Hosted by The Secretary’s Office of the Global Partnership Initiative at the U.S. Department of State and the Institute for Corporate Responsibility at the George Washington University School of Business
"There is no one sector or company that can solve these problems. We need to bring people together."
--Kris Balderston, Special Representative for Global Partnerships, U.S. Department of State
The level of interest in multi-sectoral collaboration and governance networks has increased tremendously in recent years. Such arrangements are referred to by a variety of names, including: multi-stakeholder alliances, multi-sectoral governance, trans-sectoral governance, public private-partnerships, and communities of practice. All these terms share a similar idea about partnerships: working collaboratively in innovative ways to address pressing problems.
We are now entering a new era of partnerships where business is partnering with business, government is working in collaboration with business, and both are working with civil society. In today’s new marketplace of partnerships, the alliances are bigger than ever, the stakes are high, and the successful partnerships inspire people to build more partnerships. But what about the challenges? Too often, alliances that don’t work out quite as planned get swept under the rug. What can be learned from these partnerships?
On June 4, 2012 , The U.S. Department of State and The George Washington University School of Business invited partnership builders from across government, private sector, philanthropy, academia and civil society to explore the ins and outs of creating alliances, talk about techniques for overcoming hurdles, and focus on emerging trends in the partnership community at the Uncommon Alliances conference.
One issue on which all attendees agreed was that the organization and leadership of partnerships is a challenging undertaking, and not for the faint-of-heart. While the idea of bringing together multiple stakeholder groups – multilateral institutions, governments, businesses, non-governmental organizations, and civil society – so they can collaborate on solving important global problems sounds compelling "in theory" – bringing together such diverse groups with such diverse interests and cultures, in practice, takes a lot of work, patience, and persistence.
Over the course of the day, seven key themes and insights emerged in conversations, panel discussions, and lunch table talk:
1. Understand Partnership Motivations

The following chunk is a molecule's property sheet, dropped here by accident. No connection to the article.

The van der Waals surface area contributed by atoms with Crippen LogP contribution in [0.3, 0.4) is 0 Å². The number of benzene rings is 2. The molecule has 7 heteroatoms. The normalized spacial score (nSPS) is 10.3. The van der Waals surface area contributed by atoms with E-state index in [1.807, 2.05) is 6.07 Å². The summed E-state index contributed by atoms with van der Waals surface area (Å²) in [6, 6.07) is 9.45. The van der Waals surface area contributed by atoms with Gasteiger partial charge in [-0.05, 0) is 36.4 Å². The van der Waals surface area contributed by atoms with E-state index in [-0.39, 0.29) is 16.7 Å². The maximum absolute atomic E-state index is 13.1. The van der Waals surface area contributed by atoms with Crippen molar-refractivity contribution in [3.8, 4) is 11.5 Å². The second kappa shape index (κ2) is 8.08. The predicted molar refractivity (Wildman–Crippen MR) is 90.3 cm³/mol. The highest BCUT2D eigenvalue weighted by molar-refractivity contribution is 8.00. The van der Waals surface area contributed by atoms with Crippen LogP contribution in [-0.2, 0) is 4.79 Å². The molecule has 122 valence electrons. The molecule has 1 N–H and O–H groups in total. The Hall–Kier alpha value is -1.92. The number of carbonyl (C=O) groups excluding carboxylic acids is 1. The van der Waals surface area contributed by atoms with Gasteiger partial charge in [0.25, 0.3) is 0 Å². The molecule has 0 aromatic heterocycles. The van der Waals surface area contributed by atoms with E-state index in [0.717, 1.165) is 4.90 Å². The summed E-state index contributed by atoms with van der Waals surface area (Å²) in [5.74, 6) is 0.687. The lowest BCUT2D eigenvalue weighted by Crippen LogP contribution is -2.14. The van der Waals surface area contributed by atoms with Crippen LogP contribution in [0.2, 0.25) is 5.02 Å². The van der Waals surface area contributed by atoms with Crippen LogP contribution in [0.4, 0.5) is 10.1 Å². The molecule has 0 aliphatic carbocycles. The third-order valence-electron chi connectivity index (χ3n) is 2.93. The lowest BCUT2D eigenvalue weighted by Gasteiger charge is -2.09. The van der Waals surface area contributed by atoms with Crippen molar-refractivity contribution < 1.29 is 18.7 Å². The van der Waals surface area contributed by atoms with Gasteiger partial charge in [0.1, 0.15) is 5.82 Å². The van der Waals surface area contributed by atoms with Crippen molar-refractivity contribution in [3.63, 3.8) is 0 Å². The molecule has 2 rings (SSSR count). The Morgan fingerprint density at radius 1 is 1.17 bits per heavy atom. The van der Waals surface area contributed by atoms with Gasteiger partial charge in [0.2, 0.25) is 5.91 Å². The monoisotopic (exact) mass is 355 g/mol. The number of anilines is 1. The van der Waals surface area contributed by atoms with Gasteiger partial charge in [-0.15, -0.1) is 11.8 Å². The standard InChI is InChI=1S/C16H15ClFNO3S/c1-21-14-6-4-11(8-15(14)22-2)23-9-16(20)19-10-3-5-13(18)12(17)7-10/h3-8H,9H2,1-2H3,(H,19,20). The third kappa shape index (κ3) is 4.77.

Communication is key. Language is nuanced, so it is important to be aware and responsive to cultural disconnects. Each partner starts out in their default position, but in order to create a win-win situation they need to break down their preconceptions. Using clear and consistent language is essential throughout the partnership process and will help manage risk and threats. Partners need to communicate well amongst themselves, internally in their own organizations, and externally. The critical point in every partnership is to reach the point when you feel confident about that the communication is what you think it is, and that the other party has understood your message clearly.
2. Identify Internal Champions
Partnerships face internal constraints within their own organizations. Often, it is a heavier lift internally within one’s own organization to maintain active support for the partnership (as most people trying to do anything fairly entrepreneurial face constraints). Champions from within an organization need to be really strong-minded.
"… the goal of governments to work with firms in a way that maintains a "level playing field" or avoids "picking winners-and-losers" can be difficult to achieve when working closely in a Partnership."
Institute for Corporate Responsibility
Sometimes it is hard for even senior management to muster support for innovative approaches, particularly for the private sector if there is no clear business case or product offering to come out of the project.
3. Work to Build Trust
Partners must be able to trust each other. Individual partners must be confident that the other partners will meet their obligations as promised. When partnerships are being formed, partners must share information in a way that they would not share so openly to the public, out of concern that it might be misunderstood. Partners need to believe that what they are hearing is accurate and honest. It is common for partners to have suspicions about the sincerity or the intentions of others – reflecting a traditional suspicion the public and non-profit sector has toward business and the "profit motive." Partners need to trust that the entire partnership is being managed in an unbiased way – allowing the diverse interests of partners to be considered fairly and thoughtfully.
4. Capitalize on Competitive Advantages